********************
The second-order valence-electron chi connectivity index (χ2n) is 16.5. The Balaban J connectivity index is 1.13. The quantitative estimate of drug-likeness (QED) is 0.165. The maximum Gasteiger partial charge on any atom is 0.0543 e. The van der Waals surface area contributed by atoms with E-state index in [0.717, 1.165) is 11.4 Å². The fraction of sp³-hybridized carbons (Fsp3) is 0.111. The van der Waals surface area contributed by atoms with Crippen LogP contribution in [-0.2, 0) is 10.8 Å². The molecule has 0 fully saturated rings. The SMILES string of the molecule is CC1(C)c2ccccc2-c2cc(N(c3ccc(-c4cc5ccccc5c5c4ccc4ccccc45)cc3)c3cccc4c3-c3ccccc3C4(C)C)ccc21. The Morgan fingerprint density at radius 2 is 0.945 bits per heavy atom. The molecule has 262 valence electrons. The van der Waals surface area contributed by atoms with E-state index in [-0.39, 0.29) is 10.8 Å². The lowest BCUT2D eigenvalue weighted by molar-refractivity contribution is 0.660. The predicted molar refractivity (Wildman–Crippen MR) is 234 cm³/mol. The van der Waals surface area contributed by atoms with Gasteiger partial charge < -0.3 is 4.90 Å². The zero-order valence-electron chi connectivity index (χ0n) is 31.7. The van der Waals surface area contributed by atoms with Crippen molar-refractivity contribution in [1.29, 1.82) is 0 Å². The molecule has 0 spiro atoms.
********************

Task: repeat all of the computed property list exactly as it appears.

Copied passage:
The second-order valence-electron chi connectivity index (χ2n) is 16.5. The Balaban J connectivity index is 1.13. The quantitative estimate of drug-likeness (QED) is 0.165. The maximum Gasteiger partial charge on any atom is 0.0543 e. The van der Waals surface area contributed by atoms with E-state index in [0.717, 1.165) is 11.4 Å². The fraction of sp³-hybridized carbons (Fsp3) is 0.111. The van der Waals surface area contributed by atoms with Crippen LogP contribution in [-0.2, 0) is 10.8 Å². The molecule has 0 fully saturated rings. The SMILES string of the molecule is CC1(C)c2ccccc2-c2cc(N(c3ccc(-c4cc5ccccc5c5c4ccc4ccccc45)cc3)c3cccc4c3-c3ccccc3C4(C)C)ccc21. The Morgan fingerprint density at radius 2 is 0.945 bits per heavy atom. The molecule has 262 valence electrons. The van der Waals surface area contributed by atoms with E-state index in [-0.39, 0.29) is 10.8 Å². The lowest BCUT2D eigenvalue weighted by molar-refractivity contribution is 0.660. The predicted molar refractivity (Wildman–Crippen MR) is 234 cm³/mol. The van der Waals surface area contributed by atoms with Gasteiger partial charge < -0.3 is 4.90 Å². The zero-order valence-electron chi connectivity index (χ0n) is 31.7. The van der Waals surface area contributed by atoms with Crippen molar-refractivity contribution in [1.29, 1.82) is 0 Å². The molecule has 0 spiro atoms.